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Redbull Foxhunt Belfast report

December 4th, 2012 · No Comments

Michael Regan checks in with a report from the Redbull Foxhunt in Belfast..

The Redbull Foxhunt is a format into its second year. Following on from a successful first year the Redbull crew in association with Plush MTB Club moved the venue to Cavehill Country Park, Belfast. A park with some breathtaking views across the city of Belfast, sprawling woodland and a majestic castle in an exquisite garden setting.

The format is a simple role reversal of the controversial Foxhunt. This format the hunters become the hunted. The Fox – former world champion Mountain Biker Gee Atherton. The hunters – A collection of Amateur and semi professional mountain bikers from Ireland, UK and Europe. The 120 hunters start in a mass start with the Fox starting 10 seconds after. Gee rides the course trying to pick off as many of the hunters as possible before the finish.

This event was held over the weekend of 24th and 25th November. The real work began 6 months prior to this, getting permits and a full backing from Belfast City Council. The organizers (Plush MTB club) addressed the issues that some of the local conservation groups forwarded. When the Council where happy that everything was in place the proposal went to Council Meeting for a vote and the event was passed unanimously.

The weather before the event wasn’t the greatest with heavy rain. The organizers done a lot of hard work preparing the course to have as little impact on the area as possible. Clearing over grown areas piping drainage away from water logged areas and generally cleaning up an already eroded trail (From many years of walkers) This is the type of work that goes unnoticed by the majority. The type of work that some of us may take for granted but without this there wouldn’t be an event.

Saturday would be practice day with a category seeding race in the afternoon. The morning was cold but dry and a little over cast. The event village was the grounds of Cavehill Primary School which backs onto the park. I arrived early to get registered and get the bike ready. Riders were arriving from all over smiling with anticipation, story’s of the seasons races rang out as riders were reunited from previous races. Some new faces riding an event like this for the first time myself being one of them. We just took it all in chomping at the bit to get onto the mountain. After we registered and received our number plates and arm band it was time to get ready. Numbers zip tied to the bars, chain lubed, tire pressure dropped for more traction, forks and shock set. Before riders could ride into the park all bikes went through the power wash to reduce the risk of potentially spreading the tree disease in the area. Another step the organizers took which showed just how professional and well run the event was.

Leaving the event village it was a short ride to the uplift track. The uplifts are tractors and trailers with riders and bikes loading up to save the energy for the descent. Myself and other keen riders where the first up the mountain. We arrived at McArts fort on the top of Cavehill, the trailer door open and riders hopped out to get a look at the start of the course. The view from here is spectacular with the mountain dropping away below our feet. The woodland carpets the land below stretching out to the suburbs of Belfast. The city of Belfast is within touching distance yet feels so far away from this heather and mountainous terrain. Belfast Lough stretches out below as far as the eye can see. To the south east Northern Ireland’s highest peak Slieve Donard dominants the horizon with its tip covered in snow. Its not every day you can race in a setting like this and as the trailers kept arriving it became apparent the riders appreciated just how special this setting was. Everyone stopped to take in the views, pause for a second to marvel in the surroundings before getting their race face on.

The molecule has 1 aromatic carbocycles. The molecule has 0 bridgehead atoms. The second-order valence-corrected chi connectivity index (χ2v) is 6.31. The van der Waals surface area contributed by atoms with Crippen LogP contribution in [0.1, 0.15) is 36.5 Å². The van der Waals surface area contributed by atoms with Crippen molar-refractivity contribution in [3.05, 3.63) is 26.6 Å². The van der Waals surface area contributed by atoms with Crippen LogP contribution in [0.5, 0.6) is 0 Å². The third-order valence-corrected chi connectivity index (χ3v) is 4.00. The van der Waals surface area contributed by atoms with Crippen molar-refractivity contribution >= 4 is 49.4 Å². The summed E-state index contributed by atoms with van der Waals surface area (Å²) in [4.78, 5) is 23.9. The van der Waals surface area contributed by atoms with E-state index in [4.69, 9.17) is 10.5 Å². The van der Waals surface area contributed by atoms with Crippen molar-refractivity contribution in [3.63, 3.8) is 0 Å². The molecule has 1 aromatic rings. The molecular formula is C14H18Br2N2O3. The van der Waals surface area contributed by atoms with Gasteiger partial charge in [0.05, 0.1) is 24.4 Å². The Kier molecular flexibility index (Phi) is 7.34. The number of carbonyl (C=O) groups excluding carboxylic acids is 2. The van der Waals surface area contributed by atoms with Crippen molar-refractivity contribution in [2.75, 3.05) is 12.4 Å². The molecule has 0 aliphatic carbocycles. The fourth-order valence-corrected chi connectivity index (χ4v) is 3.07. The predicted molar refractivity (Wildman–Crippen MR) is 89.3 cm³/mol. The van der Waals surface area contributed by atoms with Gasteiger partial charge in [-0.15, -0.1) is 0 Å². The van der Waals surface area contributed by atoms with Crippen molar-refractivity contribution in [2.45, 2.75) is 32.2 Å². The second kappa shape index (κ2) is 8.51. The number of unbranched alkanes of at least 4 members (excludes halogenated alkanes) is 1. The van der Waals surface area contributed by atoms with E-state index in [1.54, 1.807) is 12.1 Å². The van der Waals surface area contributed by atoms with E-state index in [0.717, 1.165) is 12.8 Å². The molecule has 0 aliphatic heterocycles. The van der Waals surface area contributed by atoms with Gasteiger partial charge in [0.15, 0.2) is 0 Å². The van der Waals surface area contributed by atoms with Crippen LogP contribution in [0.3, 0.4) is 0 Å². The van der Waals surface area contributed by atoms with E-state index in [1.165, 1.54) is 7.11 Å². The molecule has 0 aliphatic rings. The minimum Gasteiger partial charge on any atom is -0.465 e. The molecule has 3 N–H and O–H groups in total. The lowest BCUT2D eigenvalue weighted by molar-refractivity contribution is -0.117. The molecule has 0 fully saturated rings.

I was the first to leave the start area, as this is a local track I know it fairly well so I pushed hard across the first section. Open mountain quickly filtered into the narrow single track that skirts the edge of the mountain face. This is usually a very fast section but conditions were tricky and as it was practice the pace dropped slightly. Reaching the top of the famous quarry trail a marshal stepped out to tell us the track hadn’t been open yet. Some walkers where still on the track and we would stop to give them time to clear. We got the all clear and as no one was edging forward to go I took off down what is my favorite part of the track. The narrow single track hooks around the hill to the right with a series of banked corners cutting through the bedrock that can be taken flat out. The track from here opens into a mixture of soil and rock. It is quiet technical with bumps and a large rut cut down the middle. It is a very fast section that falls away with corners right and left before two lines open up. A steep drop into a step up jump or a flatter corner with a small kicker on the top. As the trail merges there is another series of tight corners with a few small drops and rocks that can catch you out. After this there is a long right hand corner before yet another set of tight fast flowing corners with a pitched almost berm like side so riders could keep the pace through here. The track narrowed with a fence to the left and the quarry to the right. It swooped down between some trees and across a burn on a grassy descent. A small jump lead into the next section which would turn into the scene of some amazing crashes as the weekend unfolded.